Friday, July 12, 2013
Why I Became a Mentor: Paul M. Gozzo
Why I became a mentor: Paul M. Gozzo
It took me over a decade to realize just how enormous the hole was left in my life after my father passed. When I finally came to grips with his passing, I became even more thankful for all the time I did have with my Dad. At one point I wondered, what is it like for a kid who never really has had a Dad? If I had a hole left in my heart when my father passed, what does that young man have in his heart, the kid who never actually had a Dad around?
I then began to think about how I could reach out and help fatherless kids. Before I became a mentor, I had always thought that a mentor was someone that you looked up to. Someone that the mentee picked and it was usually reserved for an older person in the same field, like the same sport, or the same instrument. And while this may be true, I later learned there is plenty of need for mentors in life and the first key to being a good mentor is just simply first by being there and present, then simply by being real and leading by example.
Spending time with a kid is about consistency and honesty, not always preaching and teaching. They are watching you and learning from you. Simply being present is often a big help and for the kid without his Dad around, that kid is in void of the many valuable learning experiences that boys receive from their old man. It is natural and you will know, if you serve as a volunteer with the youth, when a kid is drawn to you. He will seek you out and want to hang out with you. Then it is on and it is up to you to be consistent, real, and therefore honest through your actions.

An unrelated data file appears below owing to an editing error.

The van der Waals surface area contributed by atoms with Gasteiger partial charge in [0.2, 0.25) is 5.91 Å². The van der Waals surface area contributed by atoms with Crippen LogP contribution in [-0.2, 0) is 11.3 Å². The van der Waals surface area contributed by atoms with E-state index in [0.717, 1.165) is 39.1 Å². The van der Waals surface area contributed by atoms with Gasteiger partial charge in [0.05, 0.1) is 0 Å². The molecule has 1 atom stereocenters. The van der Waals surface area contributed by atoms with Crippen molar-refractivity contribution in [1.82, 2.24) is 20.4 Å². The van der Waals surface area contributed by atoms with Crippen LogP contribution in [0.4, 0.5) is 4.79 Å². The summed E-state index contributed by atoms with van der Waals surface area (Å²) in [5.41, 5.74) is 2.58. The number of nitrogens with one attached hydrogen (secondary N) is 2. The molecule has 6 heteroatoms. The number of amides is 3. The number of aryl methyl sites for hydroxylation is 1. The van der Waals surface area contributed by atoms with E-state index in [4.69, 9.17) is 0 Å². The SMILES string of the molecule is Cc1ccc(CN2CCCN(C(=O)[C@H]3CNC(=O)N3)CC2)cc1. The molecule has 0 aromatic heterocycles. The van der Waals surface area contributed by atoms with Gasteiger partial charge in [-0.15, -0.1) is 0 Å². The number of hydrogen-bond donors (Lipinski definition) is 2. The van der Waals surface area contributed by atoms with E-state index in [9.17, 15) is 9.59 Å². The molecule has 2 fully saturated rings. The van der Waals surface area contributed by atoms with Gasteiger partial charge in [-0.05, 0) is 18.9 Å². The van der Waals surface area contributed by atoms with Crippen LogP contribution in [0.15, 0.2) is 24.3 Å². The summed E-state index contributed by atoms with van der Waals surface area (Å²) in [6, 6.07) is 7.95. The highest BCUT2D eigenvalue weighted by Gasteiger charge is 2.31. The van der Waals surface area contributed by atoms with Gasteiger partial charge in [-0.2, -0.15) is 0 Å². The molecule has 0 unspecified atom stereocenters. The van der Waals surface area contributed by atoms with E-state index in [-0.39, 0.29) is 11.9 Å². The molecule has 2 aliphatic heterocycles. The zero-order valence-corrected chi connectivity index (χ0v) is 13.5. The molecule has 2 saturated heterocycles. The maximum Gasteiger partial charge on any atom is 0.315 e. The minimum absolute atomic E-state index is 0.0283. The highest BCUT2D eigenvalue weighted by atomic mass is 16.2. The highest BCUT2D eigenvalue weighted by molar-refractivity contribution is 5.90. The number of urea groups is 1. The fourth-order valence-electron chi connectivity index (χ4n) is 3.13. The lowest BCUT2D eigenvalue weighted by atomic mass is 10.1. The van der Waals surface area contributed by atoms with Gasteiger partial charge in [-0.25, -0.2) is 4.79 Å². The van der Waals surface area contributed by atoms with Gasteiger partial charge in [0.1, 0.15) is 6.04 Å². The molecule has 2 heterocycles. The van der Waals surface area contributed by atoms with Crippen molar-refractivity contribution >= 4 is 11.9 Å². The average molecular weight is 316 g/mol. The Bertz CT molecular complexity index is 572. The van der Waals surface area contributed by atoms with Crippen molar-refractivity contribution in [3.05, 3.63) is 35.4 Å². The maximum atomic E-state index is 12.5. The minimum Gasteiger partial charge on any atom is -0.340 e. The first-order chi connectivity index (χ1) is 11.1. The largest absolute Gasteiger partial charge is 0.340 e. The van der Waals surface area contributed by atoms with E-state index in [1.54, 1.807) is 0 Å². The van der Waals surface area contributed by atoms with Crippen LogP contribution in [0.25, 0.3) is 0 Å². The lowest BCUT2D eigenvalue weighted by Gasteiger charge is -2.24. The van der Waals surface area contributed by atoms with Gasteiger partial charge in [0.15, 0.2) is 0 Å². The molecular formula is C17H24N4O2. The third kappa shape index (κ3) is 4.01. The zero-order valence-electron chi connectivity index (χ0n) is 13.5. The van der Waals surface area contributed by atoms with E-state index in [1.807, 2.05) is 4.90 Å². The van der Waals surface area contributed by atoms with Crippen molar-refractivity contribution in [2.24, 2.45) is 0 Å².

Sure, you can draw from the mistakes you have made in life and “teach” that child. But really, words are words and talk is cheap. By example is the way to go. For example, when that kid sees you go out of your way to open the door for a female, or pick-up after yourself when you are through with a meal, he is seeing and learning live, in real time. Talking or preaching about mistakes is not as affective.
Getting to the point that you can influence young kids positively as a mentor takes time. You must be consistent and show up at the events that you sign up for. You must take time to listen and not always offer advice. You must simply be yourself and they will eventually be drawn to you as a friend/mentor and you will know it is time to lead by example when that kid begins to seek you out. But you are not his friend, you his mentor, and one that leads by example. You can share that you do not have all the answers, but you do have experience. And you will find that most of the time, simply being present and listening is enough to have a breakthrough.
I encourage those who read this and have an inclination, to seek out ways you can become a mentor in your community. You can find the time. You absolutely can find the time. We are all “busy”, so you are not alone there. If you had a great relationship with your father, or if you had none at all, you might be able to help the next generation and in doing so, you may just help yourself in the process. Good luck!